Improving my welded table legs

Hi all!

I welded my own base for my Avid Pro 4x8, but I was still getting some flex. I improved it a bit by adding some stiffeners to the bottom, and it helped a ton. Here’s a video on the process, including how I measured the movement before and after to see if it actually improved anything:


Looks very solid. I beefed my standard Avid frame up with several 1" super refined MDF panels mounted to the extrusions. It dramatically cut the vibrations down but I did not do the detailed measurements like you did. I may try to replicate your measurement setup to see how close I come to your excellent results.

Awesome – I’ve heard of some people doing that with MDF and getting a lot more stability. Definitely report back about the movement you get - I’m super curious!

Nice video as usual! I’m surprised at the amount of flex you were getting. Your base is now pretty heavy and large. Hope you don’t need to move that machine any time soon.

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@corbin, I agree with @gordo there, that seems oddly large. Is there any chance there are adjustable feet on the bottom of this and the whole structure is moving/translating on industrial thread fitup/slop rather than flexing? I wonder if this could be check by putting an indicator on the top and bottom of the leg at the same time and reproducing the flexure test you did in the video. Then go back and look at a video capture of the new test so we could tell if both the top and bottom are moving at the same time and that this isn’t flexure?

Just thinking out loud there, maybe I’m going down the wrong path… :frowning:

That is a good idea! I did do this test early on when I noticed the problem, but I didn’t record it on video. I saw twice the amount of flex at the top of the table compared to the bottom, so that told me it was the table flexing and not movement of the table itself.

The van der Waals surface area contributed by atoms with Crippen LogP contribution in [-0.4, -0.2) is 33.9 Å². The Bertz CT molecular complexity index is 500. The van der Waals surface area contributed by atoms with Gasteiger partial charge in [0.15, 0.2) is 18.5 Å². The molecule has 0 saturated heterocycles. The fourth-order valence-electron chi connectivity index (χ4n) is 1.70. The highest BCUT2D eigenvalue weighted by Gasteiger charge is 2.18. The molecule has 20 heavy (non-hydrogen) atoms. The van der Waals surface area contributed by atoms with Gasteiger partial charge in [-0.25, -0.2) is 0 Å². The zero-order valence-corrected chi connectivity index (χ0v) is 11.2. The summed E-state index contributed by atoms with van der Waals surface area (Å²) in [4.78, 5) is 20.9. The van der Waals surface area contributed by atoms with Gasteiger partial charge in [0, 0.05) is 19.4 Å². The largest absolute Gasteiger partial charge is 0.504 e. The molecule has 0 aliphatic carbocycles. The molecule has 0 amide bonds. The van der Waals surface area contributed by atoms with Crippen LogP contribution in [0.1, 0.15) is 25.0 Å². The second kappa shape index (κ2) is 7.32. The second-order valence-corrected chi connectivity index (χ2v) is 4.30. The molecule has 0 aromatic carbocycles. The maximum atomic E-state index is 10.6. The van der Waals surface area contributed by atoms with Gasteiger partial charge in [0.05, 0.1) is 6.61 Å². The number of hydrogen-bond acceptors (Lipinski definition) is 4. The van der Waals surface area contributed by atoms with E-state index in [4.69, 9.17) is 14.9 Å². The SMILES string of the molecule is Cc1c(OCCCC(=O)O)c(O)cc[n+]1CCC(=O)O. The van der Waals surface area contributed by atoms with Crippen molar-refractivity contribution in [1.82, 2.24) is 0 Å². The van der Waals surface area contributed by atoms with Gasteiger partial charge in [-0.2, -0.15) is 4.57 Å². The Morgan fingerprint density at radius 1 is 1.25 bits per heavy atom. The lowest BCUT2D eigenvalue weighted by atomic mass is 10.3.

It would still be an interesting test to do just to see if everything moves in sync, or if the table still has some flex at one point or the other.

I haven’t done any real projects on the CNC since I welded up the additional supports; the real test will be to see if I get better cuts. On some specific projects, like my spoons, I would see chatter marks from y-movement – I’m hoping that will be gone, but we’ll see!

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@sehast Can you post a picture of how you used the 1" mdf? Could be a nice cost-effective solution for me.

Here are a couple. All panels are 1" super refined MDF which is much more dense and heavier than standard MDF. There is a full length spoilboard top, a middle and lower shelf running to the full height vertical board. Also 8" wide stingers are on the bottom perimeter. The back spoilboard piece is removable to gain access to the vertical board. I use the bottom shelf for lumber storage adding a lot to the total weight. I have no objectionable movement even on rapid moves up to 900 IPM with a 50 acceleration set. I don’t do any laser work so it may not be good enough for that but it is fine for routing.

Thanks for sharing those. I wish the 4896 model had those intermediate extrusions halfway down the legs as well, it looks like ithat plus your additional mdf would help rigidity quite a bit.

I hadn’t really considered this until seeing posts from a few others, (I had nearly forgotten). Not for this reason, but a couple years after buying the machine from CNCRouterParts/AVIDcnc, I went back and bought additional extrusion material. With this material I added a lower stringer to the middle set of legs and then added a number of 80/20 cross members between them and finally tied them in with 3/4in MDF. In addition there is a good amount of mass (steel stock) stored on those shelves. Not huge, but definitly adding some inertial mass. Without considering it from that perspective, I’ve likely been getting a small boost in rigidity from this for the past ~3yrs or so. The image below are of a few of the additional extremely simple gussets I added between the new cross-members/bottom shelves and upright legs.